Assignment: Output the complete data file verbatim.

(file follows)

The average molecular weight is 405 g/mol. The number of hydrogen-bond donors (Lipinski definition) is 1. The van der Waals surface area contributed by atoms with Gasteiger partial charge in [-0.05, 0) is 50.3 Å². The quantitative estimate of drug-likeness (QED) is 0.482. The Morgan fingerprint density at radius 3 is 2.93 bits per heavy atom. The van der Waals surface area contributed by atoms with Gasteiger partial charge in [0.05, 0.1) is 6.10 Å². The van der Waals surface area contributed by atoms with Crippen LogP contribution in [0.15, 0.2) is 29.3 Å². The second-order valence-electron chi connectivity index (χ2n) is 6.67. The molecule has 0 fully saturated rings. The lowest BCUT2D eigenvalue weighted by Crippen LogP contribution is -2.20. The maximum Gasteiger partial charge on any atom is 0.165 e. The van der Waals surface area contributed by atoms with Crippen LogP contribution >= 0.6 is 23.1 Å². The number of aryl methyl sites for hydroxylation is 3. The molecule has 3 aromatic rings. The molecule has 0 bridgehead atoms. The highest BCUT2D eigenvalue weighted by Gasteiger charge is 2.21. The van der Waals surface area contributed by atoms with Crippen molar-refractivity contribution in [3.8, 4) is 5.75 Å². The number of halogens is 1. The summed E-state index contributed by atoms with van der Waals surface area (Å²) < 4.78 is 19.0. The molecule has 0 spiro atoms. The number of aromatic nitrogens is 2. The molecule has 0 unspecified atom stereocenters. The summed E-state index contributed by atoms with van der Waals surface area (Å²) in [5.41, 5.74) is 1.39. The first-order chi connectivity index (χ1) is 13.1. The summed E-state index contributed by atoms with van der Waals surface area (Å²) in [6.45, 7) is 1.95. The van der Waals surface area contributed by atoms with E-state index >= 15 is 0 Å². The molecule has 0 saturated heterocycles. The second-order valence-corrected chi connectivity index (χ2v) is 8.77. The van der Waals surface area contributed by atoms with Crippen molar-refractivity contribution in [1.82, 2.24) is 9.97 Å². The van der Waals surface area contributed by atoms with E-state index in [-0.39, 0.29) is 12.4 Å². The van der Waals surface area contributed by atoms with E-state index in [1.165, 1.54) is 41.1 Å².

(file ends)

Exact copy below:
The average molecular weight is 405 g/mol. The number of hydrogen-bond donors (Lipinski definition) is 1. The van der Waals surface area contributed by atoms with Gasteiger partial charge in [-0.05, 0) is 50.3 Å². The quantitative estimate of drug-likeness (QED) is 0.482. The Morgan fingerprint density at radius 3 is 2.93 bits per heavy atom. The van der Waals surface area contributed by atoms with Gasteiger partial charge in [0.05, 0.1) is 6.10 Å². The van der Waals surface area contributed by atoms with Crippen LogP contribution in [0.15, 0.2) is 29.3 Å². The second-order valence-electron chi connectivity index (χ2n) is 6.67. The molecule has 0 fully saturated rings. The lowest BCUT2D eigenvalue weighted by Crippen LogP contribution is -2.20. The maximum Gasteiger partial charge on any atom is 0.165 e. The van der Waals surface area contributed by atoms with Crippen LogP contribution >= 0.6 is 23.1 Å². The number of aryl methyl sites for hydroxylation is 3. The molecule has 3 aromatic rings. The molecule has 0 bridgehead atoms. The highest BCUT2D eigenvalue weighted by Gasteiger charge is 2.21. The van der Waals surface area contributed by atoms with Crippen molar-refractivity contribution in [3.8, 4) is 5.75 Å². The number of halogens is 1. The summed E-state index contributed by atoms with van der Waals surface area (Å²) < 4.78 is 19.0. The molecule has 0 spiro atoms. The number of aromatic nitrogens is 2. The molecule has 0 unspecified atom stereocenters. The summed E-state index contributed by atoms with van der Waals surface area (Å²) in [5.41, 5.74) is 1.39. The first-order chi connectivity index (χ1) is 13.1. The summed E-state index contributed by atoms with van der Waals surface area (Å²) in [6.45, 7) is 1.95. The van der Waals surface area contributed by atoms with E-state index >= 15 is 0 Å². The molecule has 0 saturated heterocycles. The second-order valence-corrected chi connectivity index (χ2v) is 8.77. The van der Waals surface area contributed by atoms with Crippen molar-refractivity contribution in [1.82, 2.24) is 9.97 Å². The van der Waals surface area contributed by atoms with E-state index in [-0.39, 0.29) is 12.4 Å². The van der Waals surface area contributed by atoms with E-state index in [1.165, 1.54) is 41.1 Å².